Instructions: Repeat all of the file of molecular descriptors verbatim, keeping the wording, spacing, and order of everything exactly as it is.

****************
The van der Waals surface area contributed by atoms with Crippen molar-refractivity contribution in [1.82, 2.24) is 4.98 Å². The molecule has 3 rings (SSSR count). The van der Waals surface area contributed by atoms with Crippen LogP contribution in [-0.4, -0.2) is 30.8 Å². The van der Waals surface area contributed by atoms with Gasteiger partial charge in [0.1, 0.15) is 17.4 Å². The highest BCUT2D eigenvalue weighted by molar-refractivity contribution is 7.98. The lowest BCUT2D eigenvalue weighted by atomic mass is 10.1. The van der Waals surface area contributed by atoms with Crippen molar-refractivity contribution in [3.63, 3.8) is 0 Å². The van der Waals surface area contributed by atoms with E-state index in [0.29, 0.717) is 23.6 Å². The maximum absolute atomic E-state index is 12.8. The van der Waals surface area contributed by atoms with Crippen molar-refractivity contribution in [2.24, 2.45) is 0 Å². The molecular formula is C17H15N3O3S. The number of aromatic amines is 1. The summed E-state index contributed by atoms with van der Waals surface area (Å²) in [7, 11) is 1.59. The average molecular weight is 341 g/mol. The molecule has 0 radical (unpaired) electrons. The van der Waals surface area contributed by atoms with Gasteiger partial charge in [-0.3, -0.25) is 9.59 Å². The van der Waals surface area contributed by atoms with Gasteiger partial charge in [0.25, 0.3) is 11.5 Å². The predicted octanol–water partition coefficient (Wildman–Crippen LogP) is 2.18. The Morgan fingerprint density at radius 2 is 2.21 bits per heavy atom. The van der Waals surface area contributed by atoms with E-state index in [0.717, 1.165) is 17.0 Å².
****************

The van der Waals surface area contributed by atoms with Crippen molar-refractivity contribution in [1.82, 2.24) is 4.98 Å². The molecule has 3 rings (SSSR count). The van der Waals surface area contributed by atoms with Crippen LogP contribution in [-0.4, -0.2) is 30.8 Å². The van der Waals surface area contributed by atoms with Gasteiger partial charge in [0.1, 0.15) is 17.4 Å². The highest BCUT2D eigenvalue weighted by molar-refractivity contribution is 7.98. The lowest BCUT2D eigenvalue weighted by atomic mass is 10.1. The van der Waals surface area contributed by atoms with Crippen molar-refractivity contribution in [3.63, 3.8) is 0 Å². The van der Waals surface area contributed by atoms with E-state index in [0.29, 0.717) is 23.6 Å². The maximum absolute atomic E-state index is 12.8. The van der Waals surface area contributed by atoms with Crippen molar-refractivity contribution in [2.24, 2.45) is 0 Å². The molecular formula is C17H15N3O3S. The number of aromatic amines is 1. The summed E-state index contributed by atoms with van der Waals surface area (Å²) in [7, 11) is 1.59. The average molecular weight is 341 g/mol. The molecule has 0 radical (unpaired) electrons. The van der Waals surface area contributed by atoms with Gasteiger partial charge in [-0.3, -0.25) is 9.59 Å². The van der Waals surface area contributed by atoms with Gasteiger partial charge in [0.25, 0.3) is 11.5 Å². The predicted octanol–water partition coefficient (Wildman–Crippen LogP) is 2.18. The Morgan fingerprint density at radius 2 is 2.21 bits per heavy atom. The van der Waals surface area contributed by atoms with E-state index in [0.717, 1.165) is 17.0 Å².